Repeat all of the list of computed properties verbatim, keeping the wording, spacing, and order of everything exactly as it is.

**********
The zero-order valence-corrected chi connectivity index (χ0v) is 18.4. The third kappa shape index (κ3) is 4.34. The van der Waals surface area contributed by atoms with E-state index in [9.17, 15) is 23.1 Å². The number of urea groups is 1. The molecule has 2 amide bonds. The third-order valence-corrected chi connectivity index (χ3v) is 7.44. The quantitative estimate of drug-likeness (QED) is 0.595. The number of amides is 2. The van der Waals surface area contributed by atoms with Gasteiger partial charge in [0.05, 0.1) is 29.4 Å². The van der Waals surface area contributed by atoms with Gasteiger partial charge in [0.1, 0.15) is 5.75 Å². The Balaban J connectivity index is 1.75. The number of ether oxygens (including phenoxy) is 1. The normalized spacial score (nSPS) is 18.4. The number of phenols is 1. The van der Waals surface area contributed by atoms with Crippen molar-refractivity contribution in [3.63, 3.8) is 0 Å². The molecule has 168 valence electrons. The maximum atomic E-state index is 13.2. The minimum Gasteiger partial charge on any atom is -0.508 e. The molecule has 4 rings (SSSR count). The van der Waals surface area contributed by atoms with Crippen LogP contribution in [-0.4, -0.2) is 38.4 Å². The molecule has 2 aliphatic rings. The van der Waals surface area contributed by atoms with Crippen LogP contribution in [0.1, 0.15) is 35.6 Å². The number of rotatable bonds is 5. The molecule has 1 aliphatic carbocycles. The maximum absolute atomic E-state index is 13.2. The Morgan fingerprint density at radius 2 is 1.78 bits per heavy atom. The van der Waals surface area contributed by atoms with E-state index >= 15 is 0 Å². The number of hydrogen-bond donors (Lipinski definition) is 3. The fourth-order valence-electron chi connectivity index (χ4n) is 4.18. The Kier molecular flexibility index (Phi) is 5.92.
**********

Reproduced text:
The zero-order valence-corrected chi connectivity index (χ0v) is 18.4. The third kappa shape index (κ3) is 4.34. The van der Waals surface area contributed by atoms with E-state index in [9.17, 15) is 23.1 Å². The number of urea groups is 1. The molecule has 2 amide bonds. The third-order valence-corrected chi connectivity index (χ3v) is 7.44. The quantitative estimate of drug-likeness (QED) is 0.595. The number of amides is 2. The van der Waals surface area contributed by atoms with Gasteiger partial charge in [0.05, 0.1) is 29.4 Å². The van der Waals surface area contributed by atoms with Gasteiger partial charge in [0.1, 0.15) is 5.75 Å². The Balaban J connectivity index is 1.75. The number of ether oxygens (including phenoxy) is 1. The normalized spacial score (nSPS) is 18.4. The number of phenols is 1. The van der Waals surface area contributed by atoms with Crippen molar-refractivity contribution in [3.63, 3.8) is 0 Å². The molecule has 168 valence electrons. The maximum atomic E-state index is 13.2. The minimum Gasteiger partial charge on any atom is -0.508 e. The molecule has 4 rings (SSSR count). The van der Waals surface area contributed by atoms with Crippen LogP contribution in [-0.4, -0.2) is 38.4 Å². The molecule has 2 aliphatic rings. The van der Waals surface area contributed by atoms with Crippen LogP contribution in [0.1, 0.15) is 35.6 Å². The number of rotatable bonds is 5. The molecule has 1 aliphatic carbocycles. The maximum absolute atomic E-state index is 13.2. The Morgan fingerprint density at radius 2 is 1.78 bits per heavy atom. The van der Waals surface area contributed by atoms with E-state index >= 15 is 0 Å². The number of hydrogen-bond donors (Lipinski definition) is 3. The fourth-order valence-electron chi connectivity index (χ4n) is 4.18. The Kier molecular flexibility index (Phi) is 5.92.